Could You Have Environmental Allergies? Here’s How to Find Out

You might suffer from environmental allergies but have no idea what’s causing you to sneeze and cough and your eyes to water and itch. You just know that something in the air is making you miserable.

Allergy symptoms result when the body’s immune system reacts to something in the environment that it perceives as a danger. Triggers include pollen, dust and pet dander. Usually, it takes more than one exposure before symptoms begin.

“Your body reacts more the next time you’re exposed to it,” says Brent Senior, MD, an ear, nose and throat (ENT) specialist at UNC Health.

About 1 in 4 adults and 1 in 5 children have seasonal allergies, according to the Centers for Disease Control and Prevention.

If allergy treatments are effective in controlling your symptoms, you don’t necessarily need to know what’s causing them. But sometimes, it’s important to know what you’re allergic to so you can avoid that allergen or prepare for exposure.

“It’s common for people to be allergic to more than one thing,” Dr. Senior says. “That’s where allergy testing can be helpful, to find out what exactly is setting the person off.”

Your Family History

One of the most reliable ways of determining whether you have environmental allergies is by knowing whether other people in your family are allergic.

“If a primary relative has allergies, asthma or eczema, then you have a good chance of having them, too,” says UNC Health ENT physician Charles Ebert Jr., MD, MPH.

If one parent has allergies, Dr. Ebert says, there’s a 50 percent chance the child will have the same allergies. If both parents have the same type of allergies, the child’s chances go up to 75 percent. If neither parent has allergies, the child has a 13 percent chance of developing allergies to something in the environment.

Two types of tests can help determine what is causing your environmental allergy symptoms: skin tests and blood tests.

How Skin Tests Work

Skin tests involve placing a small amount of a suspected allergen on or below the skin to see if a reaction develops, Dr. Senior says.

“We start with minute amounts of the allergen,” he says, “then slowly escalate the amount to see if a person starts reacting at higher doses.”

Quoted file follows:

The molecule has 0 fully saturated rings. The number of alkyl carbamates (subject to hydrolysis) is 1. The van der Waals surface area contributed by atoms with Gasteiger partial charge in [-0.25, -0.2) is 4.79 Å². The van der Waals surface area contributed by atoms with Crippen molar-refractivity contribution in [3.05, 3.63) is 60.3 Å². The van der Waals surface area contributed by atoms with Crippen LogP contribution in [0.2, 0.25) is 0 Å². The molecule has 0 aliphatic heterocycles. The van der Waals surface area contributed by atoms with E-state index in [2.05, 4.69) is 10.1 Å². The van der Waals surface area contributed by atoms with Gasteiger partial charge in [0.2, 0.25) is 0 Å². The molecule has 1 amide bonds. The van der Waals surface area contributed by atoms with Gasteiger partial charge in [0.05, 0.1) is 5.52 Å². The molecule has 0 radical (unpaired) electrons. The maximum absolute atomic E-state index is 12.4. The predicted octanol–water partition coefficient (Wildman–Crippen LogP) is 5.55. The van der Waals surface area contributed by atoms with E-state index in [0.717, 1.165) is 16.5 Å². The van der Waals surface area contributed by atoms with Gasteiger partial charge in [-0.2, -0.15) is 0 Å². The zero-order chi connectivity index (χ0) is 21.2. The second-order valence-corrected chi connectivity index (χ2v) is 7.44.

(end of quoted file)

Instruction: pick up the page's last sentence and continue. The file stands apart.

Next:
Skin tests can be done via a skin prick or an intradermal (under the skin) injection.

  • With a skin prick test, a drop of solution that contains something you might be allergic to is placed on the skin. Several allergens can be tested at the same time. A doctor or nurse gives a series of scratches or needle pricks to deliver the solution into the skin and watches for reactions, which typically occur within 20 minutes.
  • Intradermal testing involves injecting a small amount of an allergen solution just under the skin. This may be used if a particular allergen is suspected but doesn’t show up with a skin prick test. Several allergens can be tested at the same time, and reactions typically occur within 10 minutes, before the test is finished.

How Blood Tests Work

“We do skin tests initially,” says UNC Health allergy nurse Lisa Licht, RN. But in some cases, doctors need additional information from a blood test.

Environmental allergen reactions can be identified in the blood, as the body produces antibodies to fight off something it thinks is harmful. Blood tests are used to look for those antibodies, called immunoglobulin E.

Blood tests may be done if a person takes certain medications that interfere with skin prick test results. These medicines include beta blockers (for heart and blood pressure treatments), antihistamines, antidepressant and anti-anxiety medicines, and acid-reducing medicines, which contain a form of antihistamine.

A healthcare provider draws a small amount of blood to be tested. Results come back in a few days to a week or more.

What Happens After Testing

When you know what you are allergic to, you’re in a better position to avoid the allergen or take precautions before a potential exposure.

If your allergies are seasonal, Dr. Senior says, start treating them weeks before the allergens arrive.

If you are visiting someone with a pet that you’re allergic to, take an antihistamine before you go. If it turns out you are allergic to your own pet, you have options, says UNC Health certified medical assistant Loytoa Torain.

“People have a big fear that they’ll have to get rid of their furry babies,” Torain says. “We tell them that immunotherapy can help desensitize them, and antihistamines can help.”

If you want to know what’s causing your allergy symptoms, talk to a doctor. Need a doctor? Find one near you.